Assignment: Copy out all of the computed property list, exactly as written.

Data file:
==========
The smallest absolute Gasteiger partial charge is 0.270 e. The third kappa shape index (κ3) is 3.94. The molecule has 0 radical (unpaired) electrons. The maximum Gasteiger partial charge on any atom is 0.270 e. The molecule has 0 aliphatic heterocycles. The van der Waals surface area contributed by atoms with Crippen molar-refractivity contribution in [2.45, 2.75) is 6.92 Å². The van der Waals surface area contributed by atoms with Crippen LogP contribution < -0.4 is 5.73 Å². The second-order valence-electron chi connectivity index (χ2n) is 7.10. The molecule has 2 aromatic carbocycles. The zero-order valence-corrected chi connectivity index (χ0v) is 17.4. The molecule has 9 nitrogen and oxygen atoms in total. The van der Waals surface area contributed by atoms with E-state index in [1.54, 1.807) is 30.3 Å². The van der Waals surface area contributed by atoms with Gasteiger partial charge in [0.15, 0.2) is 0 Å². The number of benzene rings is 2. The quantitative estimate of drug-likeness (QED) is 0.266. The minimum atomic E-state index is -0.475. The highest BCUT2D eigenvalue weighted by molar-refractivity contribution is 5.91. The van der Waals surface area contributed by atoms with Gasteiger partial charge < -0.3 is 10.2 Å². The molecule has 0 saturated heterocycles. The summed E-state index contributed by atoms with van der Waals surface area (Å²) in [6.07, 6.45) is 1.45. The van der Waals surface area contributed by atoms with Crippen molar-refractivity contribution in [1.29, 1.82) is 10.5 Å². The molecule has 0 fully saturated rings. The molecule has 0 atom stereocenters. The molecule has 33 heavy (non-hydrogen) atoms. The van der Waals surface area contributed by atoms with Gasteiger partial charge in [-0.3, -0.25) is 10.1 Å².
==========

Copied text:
The smallest absolute Gasteiger partial charge is 0.270 e. The third kappa shape index (κ3) is 3.94. The molecule has 0 radical (unpaired) electrons. The maximum Gasteiger partial charge on any atom is 0.270 e. The molecule has 0 aliphatic heterocycles. The van der Waals surface area contributed by atoms with Crippen molar-refractivity contribution in [2.45, 2.75) is 6.92 Å². The van der Waals surface area contributed by atoms with Crippen LogP contribution < -0.4 is 5.73 Å². The second-order valence-electron chi connectivity index (χ2n) is 7.10. The molecule has 2 aromatic carbocycles. The zero-order valence-corrected chi connectivity index (χ0v) is 17.4. The molecule has 9 nitrogen and oxygen atoms in total. The van der Waals surface area contributed by atoms with E-state index in [1.54, 1.807) is 30.3 Å². The van der Waals surface area contributed by atoms with Gasteiger partial charge in [0.15, 0.2) is 0 Å². The number of benzene rings is 2. The quantitative estimate of drug-likeness (QED) is 0.266. The minimum atomic E-state index is -0.475. The highest BCUT2D eigenvalue weighted by molar-refractivity contribution is 5.91. The van der Waals surface area contributed by atoms with Gasteiger partial charge < -0.3 is 10.2 Å². The molecule has 0 saturated heterocycles. The summed E-state index contributed by atoms with van der Waals surface area (Å²) in [6.07, 6.45) is 1.45. The van der Waals surface area contributed by atoms with Crippen molar-refractivity contribution in [1.29, 1.82) is 10.5 Å². The molecule has 0 fully saturated rings. The molecule has 0 atom stereocenters. The molecule has 33 heavy (non-hydrogen) atoms. The van der Waals surface area contributed by atoms with Gasteiger partial charge in [-0.3, -0.25) is 10.1 Å².